Sublime Supplements: Beckett and the 'Fizzling Out' of Meaning

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Editor: Joseph Palmisano
Date: 2005
From: Short Story Criticism(Vol. 74)
Publisher: Gale
Document Type: Critical essay
Length: 4,687 words

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[(essay date summer 1992) In the following essay, Pireddu considers the disjointed and confused nature of the short texts in Fizzles, arguing that these texts "exhibit the idea of aborted endeavor as their constitutive element."]

"Perhaps there is no whole, before you're dead" (Beckett, Molloy 35), meditates Molloy while lying in the ditch without remembering how he left town. If his name suddenly comes to his mind as in an epiphany, the purpose of his visit to his mother inevitably escapes him: "My reasons? I had forgotten them" (35). For each detail brought to light, other particulars are reabsorbed into forgetfulness. The activity of memory never provides the character with the total picture of his own self. Its discrete nature frustrates the need to continuity; its inability to fill the gaps opened up by oblivion reveals the arbitrariness of any attempt to master reality, and the inconclusiveness of Molloy's writing registers exactly the failure of such an effort.

If in Molloy the protagonist narrates the story of a fiasco, Beckett's Fizzles represent the fiasco of narration itself. Starting from their titles, both the English and the French version of these short texts exhibit the idea of aborted endeavor as their constitutive element. Voices with no faces recite confused monologues in the hopeless attempt to put order into their past lives; third-person accounts on the verge of syntactical disintegration describe endless wanderings not redeemed by any promise of final revelation; physically impaired bodies struggle against a hostile nature, in the awareness of an impending death. The topology of Fizzles is a paradoxical middle ground between defeat and accomplishment. Far from implying total renunciation, the failure announced at the opening of the collection triggers an attempt at depiction that is doomed to incompleteness: to the danger of silence and of annihilation, Beckett's texts oppose a fictional world of traces that hint at wholeness without ever granting to it. Ruins, decaying bodies, and blurred memories materialize the interplay of presence and absence of meaning that the language of Fizzles reproduces with its imminent and yet never-achieved dissolution.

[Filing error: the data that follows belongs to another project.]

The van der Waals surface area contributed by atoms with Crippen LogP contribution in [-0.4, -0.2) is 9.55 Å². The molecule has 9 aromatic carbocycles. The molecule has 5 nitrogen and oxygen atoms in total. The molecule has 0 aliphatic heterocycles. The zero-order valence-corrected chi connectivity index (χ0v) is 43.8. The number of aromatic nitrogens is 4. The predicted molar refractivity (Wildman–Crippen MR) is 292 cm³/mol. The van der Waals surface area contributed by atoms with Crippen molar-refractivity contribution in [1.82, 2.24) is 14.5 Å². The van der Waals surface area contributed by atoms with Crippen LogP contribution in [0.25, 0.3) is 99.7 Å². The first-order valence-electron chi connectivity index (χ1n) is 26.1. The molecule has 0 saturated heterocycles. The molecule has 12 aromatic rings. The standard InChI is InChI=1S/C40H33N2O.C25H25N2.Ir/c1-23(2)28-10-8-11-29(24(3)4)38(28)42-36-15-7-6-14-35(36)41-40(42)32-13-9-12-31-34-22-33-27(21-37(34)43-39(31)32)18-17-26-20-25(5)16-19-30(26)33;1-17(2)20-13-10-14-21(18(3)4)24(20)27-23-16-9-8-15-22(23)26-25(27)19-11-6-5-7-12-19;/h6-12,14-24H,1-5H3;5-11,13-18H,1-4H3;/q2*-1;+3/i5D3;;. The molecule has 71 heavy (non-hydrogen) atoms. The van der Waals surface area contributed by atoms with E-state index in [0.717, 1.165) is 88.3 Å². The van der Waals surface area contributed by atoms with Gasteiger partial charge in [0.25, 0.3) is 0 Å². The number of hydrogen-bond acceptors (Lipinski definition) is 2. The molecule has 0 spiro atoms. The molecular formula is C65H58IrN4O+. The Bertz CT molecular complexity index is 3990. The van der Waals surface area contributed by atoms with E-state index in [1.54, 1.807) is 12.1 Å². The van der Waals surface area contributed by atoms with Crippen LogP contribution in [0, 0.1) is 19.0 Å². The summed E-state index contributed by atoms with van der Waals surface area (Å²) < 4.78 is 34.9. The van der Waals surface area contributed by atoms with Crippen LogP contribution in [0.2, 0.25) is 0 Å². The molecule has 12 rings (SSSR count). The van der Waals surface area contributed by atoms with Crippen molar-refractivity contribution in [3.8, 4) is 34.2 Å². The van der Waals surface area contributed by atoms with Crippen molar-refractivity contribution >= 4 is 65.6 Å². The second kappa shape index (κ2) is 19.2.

Through their conceptual and structural fragmentation, the Fizzles dismantle exactly what Adorno defines as art's "unfulfilled (and imprescriptible) longing for perfection," and by articulating the unresolved struggle between destructive forces and self-preservation they meet the "challenge of the irreconcilable" (Adorno 271). Beckett's literary "fiascos" belong, for this reason, to the category of the sublime, the ascendance of which--according to Adorno--coincides with "the need for art to avoid 'playing down' its fundamental contradictions but to bring them out instead" (Adorno 282). In Fizzles, the disruption of form and meaning under the effect of such a clash of forces reveals an essential feature of the contemporary sublime, namely, its being latent. If "the traditional concept of the sublime as an infinite presence was animated by the belief that negation could bring about positivity" (Adorno 282), the irreconcilable conflicts of Beckett's texts break this illusion and offer an example of "radical negativity" (Adorno 284). No longer associated with the...

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Gale Document Number: GALE|H1420059970